The report quoted that according to Rice University environmental engineer Pedro Alvarez, a co-corresponding author of a paper titled “Scientists Raise Alarms About Fast Tracking of Transoceanic Canal Through Nicaragua,” said that the project’s “biggest environmental challenge is to build and operate the canal without catastrophic impacts to this sensitive ecosystem”.
The Supreme Court on Wednesday took up the Affordable Care Act in one of the most anticipated arguments of the term, and it seemed closely divided over the fate of President Obama’s signature legislative achievement.
The court’s four liberal members voiced strong support for the administration’s position. But Chief Justice John G. Roberts Jr., who cast the decisive vote to save the law in 2012, said almost nothing on Wednesday, and did not indicate his position.
In a pleasant surprise for the administration, however, Justice Anthony M. Kennedy, who was in dissent in 2012, made several comments indicating that his vote was in play.
“Perhaps you will prevail in the plain words of the statute,” he told a lawyer for the challengers. But, he continued, “there’s a serious constitutional problem if we adopt your argument.”
Details emerging from the theft of nearly $5 million in gold bars on an interstate highway indicate the heist was carefully planned and raise questions about who was involved other than the three armed robbers.
The robbers pulled up almost immediately after the drivers made an unscheduled stop on a dark stretch of highway in North Carolina, according to a warrant. When the crew got out of the truck, they left their firearms behind in violation of their employer’s security rules, the sheriff said. And while the workers told authorities they had to pull over because strong gasoline fumes were making at least one of them sick, a mechanic found no problems with the truck.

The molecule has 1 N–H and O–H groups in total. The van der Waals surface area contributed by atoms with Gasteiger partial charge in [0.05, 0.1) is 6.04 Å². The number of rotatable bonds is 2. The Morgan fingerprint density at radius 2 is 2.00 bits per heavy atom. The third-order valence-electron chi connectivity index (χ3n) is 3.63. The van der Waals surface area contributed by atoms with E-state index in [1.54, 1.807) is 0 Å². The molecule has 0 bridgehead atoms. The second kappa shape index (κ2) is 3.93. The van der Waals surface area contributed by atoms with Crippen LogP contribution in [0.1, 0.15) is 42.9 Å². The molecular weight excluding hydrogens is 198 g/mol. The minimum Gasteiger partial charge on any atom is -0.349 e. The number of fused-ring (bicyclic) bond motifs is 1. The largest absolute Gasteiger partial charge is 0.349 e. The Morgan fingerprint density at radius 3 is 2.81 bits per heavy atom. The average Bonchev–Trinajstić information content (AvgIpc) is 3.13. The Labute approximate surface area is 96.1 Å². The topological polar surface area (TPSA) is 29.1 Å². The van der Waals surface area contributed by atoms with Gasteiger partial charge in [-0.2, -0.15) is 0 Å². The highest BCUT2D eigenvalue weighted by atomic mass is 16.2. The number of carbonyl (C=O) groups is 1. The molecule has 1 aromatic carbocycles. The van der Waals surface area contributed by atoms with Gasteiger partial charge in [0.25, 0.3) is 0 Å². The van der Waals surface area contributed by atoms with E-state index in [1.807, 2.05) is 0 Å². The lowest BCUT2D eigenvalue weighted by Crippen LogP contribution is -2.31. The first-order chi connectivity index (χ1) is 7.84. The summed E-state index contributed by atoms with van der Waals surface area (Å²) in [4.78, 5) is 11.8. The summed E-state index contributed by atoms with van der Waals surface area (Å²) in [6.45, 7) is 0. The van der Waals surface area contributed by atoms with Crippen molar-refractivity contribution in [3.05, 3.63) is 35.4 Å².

The circumstances led one detective to write that the heist on Sunday “could be an inside job,” though the sheriff declined to commit to that theory during a news conference Wednesday. One thing was clear, though: The heist was targeted and planned, down to the orange traffic cones the robbers put out while they unloaded 275 pounds of gold worth $4.8 million.
Ferguson Police Official Fired Over Racist Emails, 2 Others on Leave
Ferguson Mayor James Knowles said Wednesday that one police official had been fired and two others were on administrative leave over racist emails that were cited in the Justice Department’s scathing new report on the city’s police department.
The emails, one of which compared President Barack Obama to a chimpanzee, were released by the Justice Department in a report that found patterns of racism by law enforcement officials in the St. Louis suburb. It was one of two reports that followed the August shooting death of unarmed black teenager Michael Brown by white police officer Darren Wilson.
Concern mounted Wednesday over the fate of civilians in Tikrit where Iraqi forces were trying to trap Islamic State group militants on the third day of a huge offensive to retake the city.
Around 30,000 security forces and allied fighters launched Monday the biggest anti-IS ground operation yet in Iraq, closing in on Tikrit from at least three directions.
A senior commander said operations were focused on cutting supply lines of weapons and reinforcements to the militants, who seized the city since June.
The next step will be to “surround the towns completely, suffocate them and then pounce on them,” Lieutenant General Abdel Amir al-Zaidi told AFP